* Asian stock markets: tmsnrt.rs/2zpUAr4
* Risk aversion returns with virus concerns
* Rising infections in India rattle energy markets
* Bond traders eagerly await 20-year Treasury auction
LONDON, April 21 (Reuters) - Wall Street was headed for a subdued start on Wednesday as a pre-market slump in Netflix dampened sentiment towards the tech sector while rising COVID infections in Asia sent crude oil lower.
U.S. stock futures were mixed, with S&P500 E-minis and Dow E-minis little changed, while tech-laden Nasdaq futures eased 0.2%.
Wall Street fell sharply on Tuesday as a global spike in COVID-19 cases hit travel stocks.
“It’s a pause for thought, in part triggered by some renewed concerns over the global picture related to COVID,” said Derek Halpenny, head of research for global markets at MUFG.
“We have had a good run up, the markets are increasingly confident about the vigorous rebound in growth,” Halpenny said.
“Anything related to travel and tourism, those stocks got hit yesterday as investors are looking to start reappraising the timelines in terms of recovering from COVID.”
Some tech shares and companies that benefited from stay-at-home demand could face further pressure on Wednesday after Netflix Inc reported disappointing subscriber growth for its movie streaming service, which sent its shares down 11% in after-hours trading.
Investors are closely watching an auction of 20-year U.S. Treasuries later on Wednesday, which will be an important gauge of global demand for fixed income. Ahead of the auction results, the yield on benchmark 10-year Treasury notes traded at 1.5714%.
Recent optimism about rising vaccination rates in the United States, Britain and the European Union is shifting to concern that record coronavirus infections in India and a reinforcement of travel restrictions will act as a brake on the world economy.
“We have seen seven weeks or so of gains predicated on the recovery trade,” said Michael Hewson, chief markets analyst at CMC Markets.
“It was priced to perfection and with events in Japan and India ahead of earnings, maybe there were going to be a few potholes along the way, a little bit of risk correction,” Hewson said.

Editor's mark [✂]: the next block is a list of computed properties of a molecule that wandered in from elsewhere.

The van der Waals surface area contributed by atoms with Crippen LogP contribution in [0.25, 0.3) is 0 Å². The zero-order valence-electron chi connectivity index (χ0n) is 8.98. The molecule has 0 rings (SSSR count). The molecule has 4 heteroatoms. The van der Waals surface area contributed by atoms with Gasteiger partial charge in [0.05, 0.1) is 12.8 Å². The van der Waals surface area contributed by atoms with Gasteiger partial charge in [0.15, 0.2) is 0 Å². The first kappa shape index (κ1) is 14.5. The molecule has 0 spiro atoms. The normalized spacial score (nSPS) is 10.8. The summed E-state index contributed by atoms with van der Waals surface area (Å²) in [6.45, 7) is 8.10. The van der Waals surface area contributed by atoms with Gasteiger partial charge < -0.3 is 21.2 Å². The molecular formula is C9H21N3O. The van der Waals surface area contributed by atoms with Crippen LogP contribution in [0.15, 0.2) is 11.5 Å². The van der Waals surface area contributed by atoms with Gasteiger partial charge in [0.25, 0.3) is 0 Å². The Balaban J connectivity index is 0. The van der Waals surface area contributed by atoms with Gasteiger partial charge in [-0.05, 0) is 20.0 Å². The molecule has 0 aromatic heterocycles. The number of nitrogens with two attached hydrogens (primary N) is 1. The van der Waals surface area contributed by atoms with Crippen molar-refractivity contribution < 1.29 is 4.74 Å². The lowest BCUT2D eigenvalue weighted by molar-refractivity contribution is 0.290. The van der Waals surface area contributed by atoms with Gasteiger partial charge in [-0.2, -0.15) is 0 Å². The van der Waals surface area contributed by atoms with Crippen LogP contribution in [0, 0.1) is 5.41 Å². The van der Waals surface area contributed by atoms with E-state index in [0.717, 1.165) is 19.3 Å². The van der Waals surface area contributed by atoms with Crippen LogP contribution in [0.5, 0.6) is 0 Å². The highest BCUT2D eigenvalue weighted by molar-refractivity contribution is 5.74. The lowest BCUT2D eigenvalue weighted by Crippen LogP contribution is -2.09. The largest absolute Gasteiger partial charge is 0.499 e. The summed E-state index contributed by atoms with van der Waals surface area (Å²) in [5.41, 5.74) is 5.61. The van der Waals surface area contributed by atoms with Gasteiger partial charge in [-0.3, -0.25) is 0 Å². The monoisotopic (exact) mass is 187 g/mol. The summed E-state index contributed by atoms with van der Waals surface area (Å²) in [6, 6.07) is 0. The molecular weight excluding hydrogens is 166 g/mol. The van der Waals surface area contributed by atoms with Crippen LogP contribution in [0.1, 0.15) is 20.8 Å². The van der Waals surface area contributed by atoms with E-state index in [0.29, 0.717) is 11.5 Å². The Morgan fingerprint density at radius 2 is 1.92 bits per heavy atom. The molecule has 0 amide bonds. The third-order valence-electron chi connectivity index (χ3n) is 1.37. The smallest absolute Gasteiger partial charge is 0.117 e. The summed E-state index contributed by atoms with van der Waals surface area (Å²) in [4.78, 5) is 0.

Crude futures extended declines from a one-month high on speculation that coronavirus restrictions in India, the world’s third-largest oil importer, will hurt energy demand.
U.S. crude dropped 1.5% to $61.73 a barrel, while Brent crude fell 1.3% to $65.71 per barrel.
BIG TECH EARNINGS
Analysts said they were looking for steers from the European Central Bank on Thursday, followed by the Federal Reserve and Big Tech earnings on Wall Street next week.
The STOXX index of 600 European shares was up 0.4% at 435.92 points. Analysts said a 1.9% fall on Tuesday, its worst session this year, was overdone and the benchmark remains near its record high of 443.61 points hit on Monday.
MSCI’s index of global shares fell 0.3%. It too had reached record highs on Monday.
Stocks in Tokyo slumped by 2% due to the growing likelihood that Tokyo, Osaka and surrounding areas will be put under lockdown due to a new wave of coronavirus infections.
MSCI’s broadest index of Asia-Pacific shares outside Japan fell 1.1%. Australian stocks dropped 0.3% but shares in China recouped early losses and rose 0.3% due to positive earnings from the healthcare and banking sectors.
The dollar traded 0.15% higher against a basket of six major currencies at 91.354.
Spot gold traded at $1,782.59 per ounce, up 0.3%.
Reporting by Huw Jones and Stanley White; Editing by Gareth Jones, Kirsten Donovan